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Pronunciation Causes 'Utter' Confusion

Rob Kyff on

Pronunciation can be controversial and divisive. Phonology fanatics both lam-BAYST and lam-BAST their opponents, throw both tuh-MAY-tohs and tuh-MAH-tohs at them, and even threaten them with both HAHM-i-side and HOHM-i-side.

Aptly enough, even the pronunciations of "controversial" and "divisive" spark debate. While most experts prefer the four-syllable kahn-truh-VUR-shul and consider the five-syllable kahn-truh-VUR-see-ul to be pretentious, many of us add that extra "see" sound anyway.

The conventional delivery of "divisive" is di-VY-siv," but "di-VIS-iv" is quite common. Some blame the latter rendering on those oh-so-sophisticated Brits.

Let's get the tomato throwing started! The following words are much in the news lately. How would you pronounce them?

1. harassment -- HARE-is-ment or huh-RAS-ment

2. steroid -- STAIR-oyd or STEER-oyd or STER-oyd

3. xenophobia -- zen-uh-FOH-bee-uh or Zee-nuh-FOH-bee-uh

4. Moscow -- MAHS-kow or MAHS-koh

Answers and explanations:

1. The question of how to pronounce "harassment" is nearly as divisive as the behavior it denotes. Until the mid-twentieth century, the traditional pronunciation was "HARE-is-ment." But "huh-RAS-ment" is slightly easier to say, which may explain the current dominance of this pronunciation.

2. In terms of etymology, the argument for "STER-oyd" is strong. "Steroid" derives from the Greek root "ster (es), meaning "solid," and the suffix "--oid," meaning "resembling." The Greek "ster" also shows up in "cholesterol," where it's also pronounced "ster." But as steroid use in athletics began to rise during the 1970s, so did the pronunciation "STEER-oyd," which has now become dominant.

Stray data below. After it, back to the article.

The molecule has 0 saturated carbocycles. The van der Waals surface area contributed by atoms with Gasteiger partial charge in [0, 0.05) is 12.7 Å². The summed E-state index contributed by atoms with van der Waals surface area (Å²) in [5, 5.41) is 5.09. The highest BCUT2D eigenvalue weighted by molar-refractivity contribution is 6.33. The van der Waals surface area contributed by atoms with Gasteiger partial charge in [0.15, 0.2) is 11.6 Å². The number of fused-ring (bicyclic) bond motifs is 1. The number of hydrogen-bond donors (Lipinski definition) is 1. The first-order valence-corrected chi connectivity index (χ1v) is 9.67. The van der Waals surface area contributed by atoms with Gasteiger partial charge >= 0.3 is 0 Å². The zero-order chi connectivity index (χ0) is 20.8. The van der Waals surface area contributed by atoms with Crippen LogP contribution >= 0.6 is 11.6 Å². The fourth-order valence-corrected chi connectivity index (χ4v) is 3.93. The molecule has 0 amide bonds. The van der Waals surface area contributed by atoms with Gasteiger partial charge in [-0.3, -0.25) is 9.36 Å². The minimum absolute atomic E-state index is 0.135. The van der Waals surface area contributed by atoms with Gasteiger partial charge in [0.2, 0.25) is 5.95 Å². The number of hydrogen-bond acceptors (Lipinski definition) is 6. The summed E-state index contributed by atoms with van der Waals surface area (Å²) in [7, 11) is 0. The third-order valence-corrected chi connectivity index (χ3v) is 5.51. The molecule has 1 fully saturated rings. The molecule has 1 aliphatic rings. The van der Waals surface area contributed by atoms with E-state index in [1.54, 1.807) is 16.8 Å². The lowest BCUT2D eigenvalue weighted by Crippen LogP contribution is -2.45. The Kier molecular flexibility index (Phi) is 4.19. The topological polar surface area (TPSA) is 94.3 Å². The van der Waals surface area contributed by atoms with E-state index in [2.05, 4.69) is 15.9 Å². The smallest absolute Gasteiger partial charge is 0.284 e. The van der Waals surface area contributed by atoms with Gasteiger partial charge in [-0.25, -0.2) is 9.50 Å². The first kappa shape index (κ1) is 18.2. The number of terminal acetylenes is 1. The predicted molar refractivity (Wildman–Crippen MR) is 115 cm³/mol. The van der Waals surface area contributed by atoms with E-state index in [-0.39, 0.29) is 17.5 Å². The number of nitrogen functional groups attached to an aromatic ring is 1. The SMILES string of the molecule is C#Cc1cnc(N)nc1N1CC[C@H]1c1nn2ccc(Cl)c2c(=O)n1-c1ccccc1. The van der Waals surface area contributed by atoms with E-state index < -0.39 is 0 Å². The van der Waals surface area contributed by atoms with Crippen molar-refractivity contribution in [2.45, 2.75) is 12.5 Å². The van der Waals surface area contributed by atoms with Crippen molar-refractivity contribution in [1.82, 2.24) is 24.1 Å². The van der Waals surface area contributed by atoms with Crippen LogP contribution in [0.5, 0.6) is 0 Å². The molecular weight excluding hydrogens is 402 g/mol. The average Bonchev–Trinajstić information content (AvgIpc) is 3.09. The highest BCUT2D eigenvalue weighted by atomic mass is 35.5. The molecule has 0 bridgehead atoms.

3. "Xenophobia" first appeared in print in 1919, and for most of the twentieth century, it was pronounced with an opening "zen" sound. But around 1975 -- those loosey goosey 70s again! -- Zee-nuh-FOH-bee-uh crept in and is now the more common rendering.

4. Journalists and scholars have been disPutin' this one for centuries. Americans are free to choose "MAHS-kow" or "MAHS-koh" (preferred by the Brits and American broadcasters). The Russians pronounce their capital city as "muhsk-VAH," "MOHSK-vah," or "mah-SKVAH" -- choices that favor neither side in the "koh/kow" debate, making this at least one American election the Russians are NOT meddling in. And, while there are "cow"boys in Idaho, the Moscow in that state is "MAHS-koh," pardner.

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Rob Kyff, a teacher and writer in West Hartford, Conn., invites your language sightings. Send your reports of misuse and abuse, as well as examples of good writing, via e-mail to Wordguy@aol.com or by regular mail to Rob Kyff, Creators Syndicate, 737 3rd Street, Hermosa Beach, CA 90254.

Copyright 2017 Creators Syndicate Inc.
 

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